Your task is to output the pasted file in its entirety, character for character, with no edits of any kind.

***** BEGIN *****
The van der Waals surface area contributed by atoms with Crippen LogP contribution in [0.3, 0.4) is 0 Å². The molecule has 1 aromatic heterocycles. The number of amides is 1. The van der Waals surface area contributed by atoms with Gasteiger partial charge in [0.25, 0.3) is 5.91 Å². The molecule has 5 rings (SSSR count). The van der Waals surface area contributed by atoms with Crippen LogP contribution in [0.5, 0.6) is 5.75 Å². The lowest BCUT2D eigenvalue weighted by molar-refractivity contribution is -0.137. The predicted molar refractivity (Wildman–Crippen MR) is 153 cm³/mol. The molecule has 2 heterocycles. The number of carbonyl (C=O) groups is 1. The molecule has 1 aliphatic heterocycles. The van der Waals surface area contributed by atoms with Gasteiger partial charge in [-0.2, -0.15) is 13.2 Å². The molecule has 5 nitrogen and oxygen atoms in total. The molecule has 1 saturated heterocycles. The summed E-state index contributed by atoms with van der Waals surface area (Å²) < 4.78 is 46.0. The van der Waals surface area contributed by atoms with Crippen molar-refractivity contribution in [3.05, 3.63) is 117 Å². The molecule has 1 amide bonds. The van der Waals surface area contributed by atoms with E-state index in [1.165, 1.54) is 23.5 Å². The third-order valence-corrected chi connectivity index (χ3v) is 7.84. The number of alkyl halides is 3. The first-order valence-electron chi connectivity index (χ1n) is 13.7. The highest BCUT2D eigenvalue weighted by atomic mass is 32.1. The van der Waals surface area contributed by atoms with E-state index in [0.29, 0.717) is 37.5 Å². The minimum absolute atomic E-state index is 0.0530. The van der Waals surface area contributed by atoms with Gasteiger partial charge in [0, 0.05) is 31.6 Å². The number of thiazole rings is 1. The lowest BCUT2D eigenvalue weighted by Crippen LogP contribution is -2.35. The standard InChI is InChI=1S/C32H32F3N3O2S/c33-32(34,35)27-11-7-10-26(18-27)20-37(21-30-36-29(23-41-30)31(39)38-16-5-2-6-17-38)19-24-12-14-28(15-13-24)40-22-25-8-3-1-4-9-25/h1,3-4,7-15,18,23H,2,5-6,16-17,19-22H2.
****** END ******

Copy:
The van der Waals surface area contributed by atoms with Crippen LogP contribution in [0.3, 0.4) is 0 Å². The molecule has 1 aromatic heterocycles. The number of amides is 1. The van der Waals surface area contributed by atoms with Gasteiger partial charge in [0.25, 0.3) is 5.91 Å². The molecule has 5 rings (SSSR count). The van der Waals surface area contributed by atoms with Crippen LogP contribution in [0.5, 0.6) is 5.75 Å². The lowest BCUT2D eigenvalue weighted by molar-refractivity contribution is -0.137. The predicted molar refractivity (Wildman–Crippen MR) is 153 cm³/mol. The molecule has 2 heterocycles. The number of carbonyl (C=O) groups is 1. The molecule has 1 aliphatic heterocycles. The van der Waals surface area contributed by atoms with Gasteiger partial charge in [-0.2, -0.15) is 13.2 Å². The molecule has 5 nitrogen and oxygen atoms in total. The molecule has 1 saturated heterocycles. The summed E-state index contributed by atoms with van der Waals surface area (Å²) < 4.78 is 46.0. The van der Waals surface area contributed by atoms with Crippen molar-refractivity contribution in [3.05, 3.63) is 117 Å². The molecule has 1 amide bonds. The van der Waals surface area contributed by atoms with E-state index in [1.165, 1.54) is 23.5 Å². The third-order valence-corrected chi connectivity index (χ3v) is 7.84. The number of alkyl halides is 3. The first-order valence-electron chi connectivity index (χ1n) is 13.7. The highest BCUT2D eigenvalue weighted by atomic mass is 32.1. The van der Waals surface area contributed by atoms with E-state index in [0.29, 0.717) is 37.5 Å². The minimum absolute atomic E-state index is 0.0530. The van der Waals surface area contributed by atoms with Gasteiger partial charge in [0, 0.05) is 31.6 Å². The number of thiazole rings is 1. The lowest BCUT2D eigenvalue weighted by Crippen LogP contribution is -2.35. The standard InChI is InChI=1S/C32H32F3N3O2S/c33-32(34,35)27-11-7-10-26(18-27)20-37(21-30-36-29(23-41-30)31(39)38-16-5-2-6-17-38)19-24-12-14-28(15-13-24)40-22-25-8-3-1-4-9-25/h1,3-4,7-15,18,23H,2,5-6,16-17,19-22H2.